• n debenture In the customs, a certificate of drawback; a writing which states that a person is entitled to a certain sum from the government on the reëxportation of specified goods, the duties on which have been paid.
    • n debenture In some government departments, a bond or bill by which the government is charged to pay a creditor or his assigns the money due on auditing his account.
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Chambers's Twentieth Century Dictionary
    • n Debenture de-bent′ūr a written acknowledgment of a debt: a deed of mortgage given by a railway or other company for borrowed money: a certificate entitling an exporter of imported goods to a repayment of the duty paid on their importation
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Etymology

Webster's Revised Unabridged Dictionary
L. debentur, they are due, fr. debere, to owe; cf. F. debentur,. So called because these receipts began with the words Debentur mihi,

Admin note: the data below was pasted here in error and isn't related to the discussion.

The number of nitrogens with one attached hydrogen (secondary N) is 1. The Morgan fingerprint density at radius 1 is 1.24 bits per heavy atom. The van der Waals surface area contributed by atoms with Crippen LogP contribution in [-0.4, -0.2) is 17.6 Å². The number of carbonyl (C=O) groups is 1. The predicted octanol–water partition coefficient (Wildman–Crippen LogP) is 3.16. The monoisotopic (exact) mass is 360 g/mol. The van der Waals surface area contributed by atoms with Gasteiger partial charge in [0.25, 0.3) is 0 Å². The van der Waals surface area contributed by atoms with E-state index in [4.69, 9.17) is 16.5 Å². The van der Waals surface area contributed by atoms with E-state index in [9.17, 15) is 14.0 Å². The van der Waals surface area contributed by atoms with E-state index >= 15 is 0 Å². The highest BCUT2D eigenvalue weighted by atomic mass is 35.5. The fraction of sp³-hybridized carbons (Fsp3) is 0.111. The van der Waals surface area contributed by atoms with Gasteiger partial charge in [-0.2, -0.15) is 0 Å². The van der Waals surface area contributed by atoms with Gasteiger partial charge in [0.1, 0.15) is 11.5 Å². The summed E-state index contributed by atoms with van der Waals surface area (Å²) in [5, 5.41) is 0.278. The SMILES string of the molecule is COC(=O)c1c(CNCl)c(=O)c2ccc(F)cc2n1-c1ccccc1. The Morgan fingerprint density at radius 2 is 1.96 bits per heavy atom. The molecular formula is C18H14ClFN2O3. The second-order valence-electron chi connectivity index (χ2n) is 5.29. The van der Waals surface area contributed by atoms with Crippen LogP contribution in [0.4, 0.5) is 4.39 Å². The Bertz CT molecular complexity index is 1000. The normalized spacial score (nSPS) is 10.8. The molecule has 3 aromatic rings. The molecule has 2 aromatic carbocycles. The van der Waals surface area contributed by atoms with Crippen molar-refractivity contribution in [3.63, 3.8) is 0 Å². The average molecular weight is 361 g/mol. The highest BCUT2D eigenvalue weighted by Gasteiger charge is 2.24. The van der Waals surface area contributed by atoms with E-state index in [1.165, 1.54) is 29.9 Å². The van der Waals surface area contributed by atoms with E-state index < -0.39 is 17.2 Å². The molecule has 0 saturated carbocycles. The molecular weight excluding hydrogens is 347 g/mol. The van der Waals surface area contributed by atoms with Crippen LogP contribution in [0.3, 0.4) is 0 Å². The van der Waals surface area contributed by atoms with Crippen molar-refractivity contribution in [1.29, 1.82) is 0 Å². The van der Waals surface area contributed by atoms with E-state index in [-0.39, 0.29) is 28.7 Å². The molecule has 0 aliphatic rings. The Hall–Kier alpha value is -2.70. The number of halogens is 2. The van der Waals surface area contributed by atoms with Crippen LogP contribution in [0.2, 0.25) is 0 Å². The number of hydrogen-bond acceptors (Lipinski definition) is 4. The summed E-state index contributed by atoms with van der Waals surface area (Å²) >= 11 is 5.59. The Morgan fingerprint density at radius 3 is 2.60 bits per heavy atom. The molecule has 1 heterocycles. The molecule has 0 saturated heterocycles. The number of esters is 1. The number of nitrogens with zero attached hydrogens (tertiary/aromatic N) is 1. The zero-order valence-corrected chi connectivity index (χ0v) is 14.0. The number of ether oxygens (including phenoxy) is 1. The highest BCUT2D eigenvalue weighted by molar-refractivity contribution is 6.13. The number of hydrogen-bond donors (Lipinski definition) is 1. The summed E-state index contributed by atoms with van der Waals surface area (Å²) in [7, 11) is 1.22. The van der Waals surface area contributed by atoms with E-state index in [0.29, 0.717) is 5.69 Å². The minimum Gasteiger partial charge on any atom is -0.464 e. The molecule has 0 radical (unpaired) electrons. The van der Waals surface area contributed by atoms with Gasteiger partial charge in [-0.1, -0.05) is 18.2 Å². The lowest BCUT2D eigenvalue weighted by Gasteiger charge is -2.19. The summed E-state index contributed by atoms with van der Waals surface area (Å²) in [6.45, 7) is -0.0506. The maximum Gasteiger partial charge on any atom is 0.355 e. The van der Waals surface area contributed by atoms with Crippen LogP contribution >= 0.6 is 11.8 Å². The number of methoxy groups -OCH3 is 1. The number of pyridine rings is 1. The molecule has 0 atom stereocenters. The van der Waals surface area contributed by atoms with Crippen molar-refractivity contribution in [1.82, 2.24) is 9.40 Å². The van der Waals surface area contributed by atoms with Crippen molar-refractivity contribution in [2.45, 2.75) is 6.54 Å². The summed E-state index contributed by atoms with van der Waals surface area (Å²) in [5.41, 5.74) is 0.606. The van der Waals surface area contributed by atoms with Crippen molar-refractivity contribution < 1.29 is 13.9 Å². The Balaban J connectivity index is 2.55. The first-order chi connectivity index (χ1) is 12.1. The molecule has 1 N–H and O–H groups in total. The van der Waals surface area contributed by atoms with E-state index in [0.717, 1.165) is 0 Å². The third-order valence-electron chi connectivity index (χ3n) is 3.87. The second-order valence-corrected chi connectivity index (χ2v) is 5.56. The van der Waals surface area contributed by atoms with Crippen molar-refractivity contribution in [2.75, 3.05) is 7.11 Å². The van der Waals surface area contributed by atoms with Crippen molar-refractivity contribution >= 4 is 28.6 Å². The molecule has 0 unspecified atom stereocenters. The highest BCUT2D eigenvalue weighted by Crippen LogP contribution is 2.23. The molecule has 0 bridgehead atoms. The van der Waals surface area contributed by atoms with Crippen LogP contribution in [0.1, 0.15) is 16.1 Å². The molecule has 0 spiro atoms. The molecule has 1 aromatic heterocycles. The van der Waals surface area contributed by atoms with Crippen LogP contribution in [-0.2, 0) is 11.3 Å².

Chambers's Twentieth Century Dictionary
L. debentur, there are due, 3d pers. pl. pass. of debēre, to owe—the first word of the receipt.

Usage

In literature:

Debentures were issued; new taxes were imposed.
"The History of Tasmania, Volume I (of 2)" by John West
Debenture Capital, L10,000, to be issued in Debentures of L50 each.
"Handbook of Embroidery" by L. Higgin
Now, Ben, my boy, that's what I call a XX plan; no scratch brand about that; superfine, and no mistake, and entitled to debenture.
"Graham's Magazine Vol XXXII. No. 3. March 1848" by Various
Till this has been done the company cannot allot any shares or debentures.
"Encyclopaedia Britannica, 11th Edition, Volume 6, Slice 7" by Various
Glorious youth, that only needs "debentures" to be divine!
"Confessions Of Con Cregan An Irish Gil Blas" by Charles James Lever
What debentures, railroad shares, mining scrip, or mortgages?
"Davenport Dunn, Volume 2 (of 2) A Man Of Our Day" by Charles James Lever
But the debentures are mostly all right and some of the prefs.
"A Bed of Roses" by W. L. George